To achieve its ambitious goal, the Blue Nature Alliance is creating a global network of partners dedicated to building on lessons learned from well-functioning marine protected areas and innovating new approaches to conserving large ocean areas, many of which have heavily incorporated the traditional knowledge and needs of local communities and governments into their long-term management plans – a practice that helps ensure resilience, both in funding and implementation.

“Engaging with local communities is essential to the long-term success of ocean conservation efforts,” said Dr. Tony Worby, CEO of Flourishing Oceans at Australia’s Minderoo Foundation. “Local communities rely on the ocean directly for livelihoods, cultural activities and recreation, so it is critical that they are involved in decision making that supports long-term sustainability. A measure of success for the Blue Nature Alliance will be to build community support for ocean conservation measures that are enduring.”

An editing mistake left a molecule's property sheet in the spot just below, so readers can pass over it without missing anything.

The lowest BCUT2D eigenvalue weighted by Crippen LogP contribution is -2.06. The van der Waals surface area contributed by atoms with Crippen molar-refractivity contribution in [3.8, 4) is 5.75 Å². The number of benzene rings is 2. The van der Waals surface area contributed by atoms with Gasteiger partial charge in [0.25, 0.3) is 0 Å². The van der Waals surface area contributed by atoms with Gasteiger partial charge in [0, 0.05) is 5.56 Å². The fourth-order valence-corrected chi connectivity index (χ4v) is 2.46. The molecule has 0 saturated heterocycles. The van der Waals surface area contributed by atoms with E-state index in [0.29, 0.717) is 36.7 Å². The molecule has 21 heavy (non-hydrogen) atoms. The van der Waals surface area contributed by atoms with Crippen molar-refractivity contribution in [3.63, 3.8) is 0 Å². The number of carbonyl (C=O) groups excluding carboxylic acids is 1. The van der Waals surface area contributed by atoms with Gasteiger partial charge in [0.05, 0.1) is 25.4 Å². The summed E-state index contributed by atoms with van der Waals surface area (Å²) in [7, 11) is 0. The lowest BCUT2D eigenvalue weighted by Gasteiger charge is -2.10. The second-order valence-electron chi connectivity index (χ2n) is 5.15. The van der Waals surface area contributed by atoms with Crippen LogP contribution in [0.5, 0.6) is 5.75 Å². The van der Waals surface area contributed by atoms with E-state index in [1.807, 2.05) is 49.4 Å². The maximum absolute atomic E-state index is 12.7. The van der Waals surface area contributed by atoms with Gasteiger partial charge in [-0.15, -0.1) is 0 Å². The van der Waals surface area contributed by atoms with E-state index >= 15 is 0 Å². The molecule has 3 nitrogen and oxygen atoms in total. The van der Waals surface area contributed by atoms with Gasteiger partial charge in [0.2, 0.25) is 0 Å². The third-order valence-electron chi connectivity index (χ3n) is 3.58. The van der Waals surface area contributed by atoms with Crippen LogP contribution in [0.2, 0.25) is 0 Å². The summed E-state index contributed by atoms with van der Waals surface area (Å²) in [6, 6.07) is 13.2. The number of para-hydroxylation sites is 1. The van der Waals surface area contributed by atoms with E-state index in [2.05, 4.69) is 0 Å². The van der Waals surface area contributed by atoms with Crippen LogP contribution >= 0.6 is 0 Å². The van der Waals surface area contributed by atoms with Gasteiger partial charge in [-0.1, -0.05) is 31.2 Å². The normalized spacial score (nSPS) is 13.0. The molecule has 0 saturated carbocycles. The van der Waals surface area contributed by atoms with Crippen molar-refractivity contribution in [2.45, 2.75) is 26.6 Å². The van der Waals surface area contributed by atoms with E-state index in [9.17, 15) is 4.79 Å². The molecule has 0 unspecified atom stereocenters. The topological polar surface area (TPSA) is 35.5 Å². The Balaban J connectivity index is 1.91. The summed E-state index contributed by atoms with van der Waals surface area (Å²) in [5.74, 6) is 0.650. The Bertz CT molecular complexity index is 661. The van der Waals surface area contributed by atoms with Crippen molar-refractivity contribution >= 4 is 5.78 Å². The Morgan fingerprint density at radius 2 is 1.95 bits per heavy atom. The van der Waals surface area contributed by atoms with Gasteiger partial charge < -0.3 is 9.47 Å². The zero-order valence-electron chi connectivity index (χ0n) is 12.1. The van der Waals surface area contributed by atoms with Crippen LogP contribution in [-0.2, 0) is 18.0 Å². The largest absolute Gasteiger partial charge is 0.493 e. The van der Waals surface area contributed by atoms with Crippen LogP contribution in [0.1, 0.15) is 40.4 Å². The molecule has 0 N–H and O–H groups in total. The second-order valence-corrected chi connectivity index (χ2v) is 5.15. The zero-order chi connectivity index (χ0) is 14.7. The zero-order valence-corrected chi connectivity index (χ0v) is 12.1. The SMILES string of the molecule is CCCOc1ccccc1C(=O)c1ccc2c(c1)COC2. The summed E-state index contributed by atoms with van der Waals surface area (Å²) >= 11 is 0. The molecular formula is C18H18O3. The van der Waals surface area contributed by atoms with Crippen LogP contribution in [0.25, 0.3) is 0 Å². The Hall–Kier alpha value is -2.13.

“Melani and I care deeply about the future of our planet and the communities that depend on nature for their health, livelihoods and culture,” said Rob Walton, co-founder of the Rob and Melani Walton Foundation. “That’s why we are pleased to be part of the Blue Nature Alliance – which brings together philanthropists, businesses, governments and NGOs to substantially increase and improve ocean conservation. Now is a critical time. The ocean is under immense pressure, and we all have a responsibility to help safeguard it.”

In addition to its five founding partners, the Blue Nature Alliance’s growing network includes world-renowned conservation experts, scientists, and financial strategists including Big Ocean, the Global Island Partnership, the Gordon and Betty Moore Foundation, the Murphy Family Foundation, Nekton, Oceana, Ocean Unite, the Tiffany & Co. Foundation, and SkyLight Surveillance and Enforcement Technology.